1988. Lawrie Sanchez scored the winner as the Wimbledon Crazy Gang beat the then League Champions Liverpool in the FA Cup final, Phil Collins topped the charts with A Groovy Kind of Love and teenage boys everywhere were confused by their adolescent hormones generating an unhealthy interest in a cartoon Rabbit called Jessica. It was indeed the best of times and it was indeed the worst of times.
The Tories were in power, then as now, and believed in individual freedom and individual choice. You could choose to buy your council house, choose to get on your bike and, thanks to a reform introduced that year, choose not to join your employers pension scheme and instead take out a bright new shiny personal pension.
Up until 1988 employers could make it a condition of employment that employees joined the company pension scheme and many employers did just that. The new legislation effectively prohibited this benign compulsion. At a stroke the Government freed people from the collectivist tyranny that was a good company pension scheme.
The problem with choice is that, as we have often observed, if you give people choice they invariably make the wrong one. Where once inertia had worked to ensure that people enjoyed the benefits of a company pension scheme it now worked to ensure they didn’t.
And what of the shiny new personal pensions? Salesmen did what salesmen do when given a new commission generating product. They sold it. And marketing teams produced glossy brochures to explain why if you compounded things up at 20% per annum you got a very big number – a much bigger number than you would ever see from a company pension scheme. The fact that comparing these two numbers was like comparing apples with the least appley thing that you can imagine in the universe, was overlooked.
Obviously I’m simplifying and exaggerating for effect, but the introduction of choice explains in part why we have only 33 per cent of private sector employees who are members of a workplace pension scheme, according to the 2011 Annual Survey of Hours and Earnings. Which is, frankly, a shocking statistic.
Clearly this is a bad thing for society (this assumes that you don’t subscribe to that other view espoused in the 80’s that there is no such thing as society) and something must be done.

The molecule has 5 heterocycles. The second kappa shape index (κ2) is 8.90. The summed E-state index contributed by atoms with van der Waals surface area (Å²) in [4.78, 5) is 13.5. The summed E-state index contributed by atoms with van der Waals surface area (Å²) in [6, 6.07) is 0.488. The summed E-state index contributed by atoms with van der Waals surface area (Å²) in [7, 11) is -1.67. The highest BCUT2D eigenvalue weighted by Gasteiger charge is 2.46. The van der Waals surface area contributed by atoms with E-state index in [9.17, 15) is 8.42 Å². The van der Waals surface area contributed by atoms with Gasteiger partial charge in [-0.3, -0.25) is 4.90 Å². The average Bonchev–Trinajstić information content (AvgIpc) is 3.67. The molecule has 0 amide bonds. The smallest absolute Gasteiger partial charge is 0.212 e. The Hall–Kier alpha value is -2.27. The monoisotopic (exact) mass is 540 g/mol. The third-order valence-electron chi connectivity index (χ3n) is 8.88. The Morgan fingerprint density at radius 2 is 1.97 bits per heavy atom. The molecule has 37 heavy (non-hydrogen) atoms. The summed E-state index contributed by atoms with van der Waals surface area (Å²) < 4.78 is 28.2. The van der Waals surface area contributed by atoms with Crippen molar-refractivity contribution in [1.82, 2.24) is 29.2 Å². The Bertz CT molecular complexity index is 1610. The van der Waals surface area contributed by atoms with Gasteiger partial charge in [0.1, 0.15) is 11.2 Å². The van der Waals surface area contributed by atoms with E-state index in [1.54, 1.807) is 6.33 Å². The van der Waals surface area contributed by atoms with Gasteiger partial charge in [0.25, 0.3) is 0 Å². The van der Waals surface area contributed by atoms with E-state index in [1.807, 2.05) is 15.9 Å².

Now, people don’t like pensions, don’t see the value of pensions and don’t trust pension advisers, which may be terribly unfair of them but, given many peoples experience over the past 30 years, we have to concede that it is at least understandable.
But I find most people, if you can engage them in a sensible conversation, agree that saving for retirement is a good idea, if not a priority in the current climate.
The honest approach to this problem would be for politicians to say to people, look, the current level of state pension is rubbish , so we’re going to increase income tax by 4p in the pound and employer National Insurance contributions by 3p in the pound and provide you with a decent level of base income in retirement. Unfortunately honesty and winning elections don’t go hand in hand, so that’s not going to happen.
Instead the pensions tax is being introduced by means of a compulsory pension contribution levied on employees and employers. Except its not. Compulsory, that is. Instead we have created a complex system of qualification, staged implementation and opt-out.
The HR administrative burden on a large employer with a flexible workforce is horrendous. Still, lawyers, consultants and providers will make a decent turn on advising on the inevitable mess caused. I’m guessing that this policy’s real objective is part of the stimulus for growth in the wider economy. It certainly can’t be about delivering people a decent income in retirement.
Why is nobody saying what we all know to be true? A total of 8% employee and employer contributions is likely to lead to disappointing outcomes and the 1% employer and 1% employee (including tax relief!) minimum contributions that will apply from 1 October 2012 to 30 September 2016 are just ridiculous and pathetic. And, no, “it’s a start” is not an adequate response to this latter point.
For years we at Spence & Partners have been calling for a proper debate on future national pension provision and I’m afraid the lack of such a proper debate has landed us with the current auto-enrolment proposals.
Is compulsory pension provision the right way forward? If the answer is yes then lets have proper compulsion for everyone rather than the current misbegotten halfway house. If the answer is no then how do we help people make the transition from agreeing that saving for retirement is a good idea to actually doing something about it?
In one respect 2012 feels a lot like 1988. If a can continue to misquote Dickens, it is the age of wisdom, it is the age of foolishness.